Friday, 10 June 2011

'Take a Hike'...Before Your Doctor Tells You To!

Don Pearson is the General Manager
of Conservation Ontario

Thank you to Dr. Conrad Sichler from Burlington Ontario who was featured in a recent Toronto Star article by Andrea Gordon (June 3, 2011) as one of many doctors pulling out their prescription pads to send patients out on ‘nature walks’ to alleviate their stress and depression. The prescribed dosage – “repeat as often as you can.”
These ‘Park Prescriptions’ must be getting good reviews from patients and doctors alike, because according to Gordon’s article,  some American health centres have taken this concept a step further and are developing partnerships with parks and conservation areas to get more kids out hiking, biking and just enjoying nature.
As owners of more than 144,000 hectares of some of Ontario’s best forested lands, wetlands, water resources and open spaces - most of which are easily accessible to the majority of Ontario’s population - Conservation Authorities can play a key role in helping our population to achieve better mental and physical health. And many of you apparently agree - in 2010, there were over 5 million visitors to conservation areas. If an ounce of prevention is worth a pound of cure, I can’t think of a better area for public investment!
Conservation Authorities plan on playing a bigger role in growing healthier Ontarians. This was identified as one of four Strategic Goals in Conservation Ontario’s new Strategic Plan: Sharing Conservation Authority Strengths –Strategic Directions 2011 to 2015.
Like many other agencies relying on some level of government investment, Conservation Authorities recognize that our public financial resources are being increasingly consumed by our health care system; and if a case can be made for spending public money on the health of the environment, it will be more successful if it can be made in terms of impact on human health.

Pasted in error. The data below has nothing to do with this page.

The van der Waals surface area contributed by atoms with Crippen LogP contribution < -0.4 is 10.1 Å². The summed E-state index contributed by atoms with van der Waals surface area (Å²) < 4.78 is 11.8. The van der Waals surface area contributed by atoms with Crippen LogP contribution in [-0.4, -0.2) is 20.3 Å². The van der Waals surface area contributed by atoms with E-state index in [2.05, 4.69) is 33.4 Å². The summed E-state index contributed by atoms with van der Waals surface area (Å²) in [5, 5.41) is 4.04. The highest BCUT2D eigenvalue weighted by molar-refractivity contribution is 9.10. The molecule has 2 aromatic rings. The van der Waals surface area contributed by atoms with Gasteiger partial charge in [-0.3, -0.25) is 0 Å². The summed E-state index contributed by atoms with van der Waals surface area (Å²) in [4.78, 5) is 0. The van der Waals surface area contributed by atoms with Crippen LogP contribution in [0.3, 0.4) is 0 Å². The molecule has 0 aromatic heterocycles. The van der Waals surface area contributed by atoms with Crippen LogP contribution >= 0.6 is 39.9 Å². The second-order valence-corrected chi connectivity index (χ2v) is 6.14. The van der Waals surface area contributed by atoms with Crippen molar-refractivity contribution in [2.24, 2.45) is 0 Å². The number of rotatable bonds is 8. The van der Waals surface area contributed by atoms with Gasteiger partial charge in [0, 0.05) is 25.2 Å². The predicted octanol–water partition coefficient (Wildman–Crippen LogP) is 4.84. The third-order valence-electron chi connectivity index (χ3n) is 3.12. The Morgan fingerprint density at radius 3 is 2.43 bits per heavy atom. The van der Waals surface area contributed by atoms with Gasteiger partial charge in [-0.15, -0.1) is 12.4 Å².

Conservation Authorities recognize the need for more partnerships and closer linkages between health and our environment and, as a first step, they are committed to reinforcing and demonstrating the direct connections between healthy local environments and social and health care goals. As their Strategic Plan rolls out over the next five years, you will see Conservation Authorities engaging more closely with human health experts in order to strengthen this connection and lend credibility to the argument that healthy and accessible green spaces are critical to our personal sense of health and well-being. 
If you still need some convincing, then note that this message is one that is consistently reinforced by another strong advocate – Dr. John Howard, a Professor of Pediatrics and Medicine at the London Health Sciences Centre, and Chair of the Canadian Association of Physicians for the Environment. Dr. Howard promotes an ‘ecosystem health’ model that asks ‘Why is this patient here and what can I do to prevent others from having the same illness?’ Basically, the idea is to protect human health by protecting the planet. This is one ideal that should be near and dear to all our hearts.

Conservation Authorities have a full plate with their day to day operations but nothing is more important than making sure that the natural areas they manage are resilient, healthy and accessible. Hopefully more people will decide to take advantage of them  - before they require a doctor’s prescription to do so.

Original Article: Doctors prescribe the great outdoors to get patients moving (Toronto Star, Andrea Gordon, June 3, 2011)

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